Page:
September 15, 2014
A recently published study by researchers at the U.S. Geological Survey (USGS) sheds light on how pesticide applications on land are impacting aquatic life in the nation’s rivers and streams. The study compares pesticide concentrations across two decades to note trends in the temporal and geographic distribution.
The study, published in Environmental Science & Technology by USGS researchers Wesley Stone, Robert Gilliom, and Karen Ryberg, monitored pesticide concentrations in rivers and streams at 182 sites from 1992-2001 and 125 sites from 2002-2011. Each of the sites were categorized as agricultural, urban, and mixed based on the dominant land use in the watershed using 2006 National Land Cover Data. Agricultural watersheds could have no more than 10 percent urban land cover, and in watersheds where a small portion of the land contributed a majority of the water to a river or stream, the watershed classification was changed to reflect that portion’s land use. You can read the full study from the USGS here.
Researchers used criteria outlined by the U.S. Environmental Protection Agency (EPA) to determine aquatic-life benchmarks. For each pesticide, the EPA provides specific concentrations at which toxicity reaches acute and a chronic levels. The EPA designates these benchmarks for fish, invertebrates, as well as nonvascular and vascular plants. Concentrations are measured in micrograms per liter; for example, the acute aquatic-life benchmark for fish for atrazine is 2,650 micrograms per liter.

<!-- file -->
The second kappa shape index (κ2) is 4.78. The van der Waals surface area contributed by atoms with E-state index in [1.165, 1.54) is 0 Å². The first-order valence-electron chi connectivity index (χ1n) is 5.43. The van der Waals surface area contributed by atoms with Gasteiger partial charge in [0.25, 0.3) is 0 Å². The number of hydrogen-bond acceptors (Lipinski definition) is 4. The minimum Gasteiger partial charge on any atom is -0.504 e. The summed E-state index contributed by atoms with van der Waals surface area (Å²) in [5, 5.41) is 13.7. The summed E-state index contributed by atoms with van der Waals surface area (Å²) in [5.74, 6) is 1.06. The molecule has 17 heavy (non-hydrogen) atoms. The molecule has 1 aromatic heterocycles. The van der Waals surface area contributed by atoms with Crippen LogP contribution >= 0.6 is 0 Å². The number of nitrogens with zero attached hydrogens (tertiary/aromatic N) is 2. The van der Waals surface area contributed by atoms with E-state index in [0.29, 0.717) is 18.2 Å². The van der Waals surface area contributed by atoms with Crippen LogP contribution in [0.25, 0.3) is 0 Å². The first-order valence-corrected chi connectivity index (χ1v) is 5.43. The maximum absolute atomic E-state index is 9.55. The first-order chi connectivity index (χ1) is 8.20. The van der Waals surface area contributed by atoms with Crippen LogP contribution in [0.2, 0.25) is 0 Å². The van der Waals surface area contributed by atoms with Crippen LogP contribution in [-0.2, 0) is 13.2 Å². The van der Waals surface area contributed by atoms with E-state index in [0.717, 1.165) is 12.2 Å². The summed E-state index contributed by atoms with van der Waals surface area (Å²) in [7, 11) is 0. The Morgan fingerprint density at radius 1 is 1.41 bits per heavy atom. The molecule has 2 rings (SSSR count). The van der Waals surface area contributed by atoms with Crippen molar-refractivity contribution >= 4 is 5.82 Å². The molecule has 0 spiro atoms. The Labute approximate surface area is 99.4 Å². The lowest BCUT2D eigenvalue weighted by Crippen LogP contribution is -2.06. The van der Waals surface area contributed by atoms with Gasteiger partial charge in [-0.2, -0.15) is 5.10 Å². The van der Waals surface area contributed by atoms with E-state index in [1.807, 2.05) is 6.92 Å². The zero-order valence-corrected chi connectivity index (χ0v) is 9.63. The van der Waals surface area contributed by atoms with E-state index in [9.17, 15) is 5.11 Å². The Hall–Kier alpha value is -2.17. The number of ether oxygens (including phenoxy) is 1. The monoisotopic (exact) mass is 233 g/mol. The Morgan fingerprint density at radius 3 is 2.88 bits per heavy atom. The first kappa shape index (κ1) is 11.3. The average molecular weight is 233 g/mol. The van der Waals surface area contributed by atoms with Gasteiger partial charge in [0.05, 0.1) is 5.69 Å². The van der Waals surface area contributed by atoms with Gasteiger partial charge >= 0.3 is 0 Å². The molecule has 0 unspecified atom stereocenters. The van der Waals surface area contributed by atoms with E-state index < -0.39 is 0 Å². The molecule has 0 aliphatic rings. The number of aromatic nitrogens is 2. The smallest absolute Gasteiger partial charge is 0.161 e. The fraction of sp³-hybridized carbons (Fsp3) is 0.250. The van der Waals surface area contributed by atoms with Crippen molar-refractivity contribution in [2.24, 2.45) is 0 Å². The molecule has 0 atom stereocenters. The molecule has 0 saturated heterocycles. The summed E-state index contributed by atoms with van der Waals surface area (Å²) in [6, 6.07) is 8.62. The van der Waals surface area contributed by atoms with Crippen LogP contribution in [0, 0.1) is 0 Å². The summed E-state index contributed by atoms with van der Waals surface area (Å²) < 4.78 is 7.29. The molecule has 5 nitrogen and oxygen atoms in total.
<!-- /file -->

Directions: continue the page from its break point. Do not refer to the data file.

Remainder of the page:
The study finds that, in both decades, pesticide concentrations exceeded aquatic-life benchmarks in the majority of “urban” and “agricultural” rivers and streams. In fact, pesticide levels in 90 percent of urban streams exceeded one or more aquatic-life benchmarks in the last decade—a huge increase from just 53 percent the decade before.
In the first decade, 69 percent of agricultural rivers and streams had pesticide concentrations exceeding aquatic-life benchmarks. In the second decade, this number dropped to 61 percent. In mixed land use watersheds, concentrations increased slightly from 45 percent to 46 percent.
Among the most commonly detected herbicides in agricultural rivers were atrazine, deethylatrazine, and metolachlor, with metolachlor most frequently exceeding aquatic-life benchmarks. In urban streams, the insecticide fipronil was a major culprit in the second decade, exceeding benchmarks in 70 percent of the urban water bodies monitored. Fipronil was not measured in the first decade, but concentration of the insecticide in urban streams generally trended upward from 2001-2011.
After a peak in usage in the mid-1990s, pesticide applications began to rise again in the mid-2000s—a trend largely attributed by the authors to the rise in genetically modified crops.
With over half a billion pounds applied annually nationwide and more than 400 different pesticides used in agricultural settings during the study period, the researchers were only able to monitor for around half of all pesticides in use.
Click here to read the USGS’ press release on the pesticide study.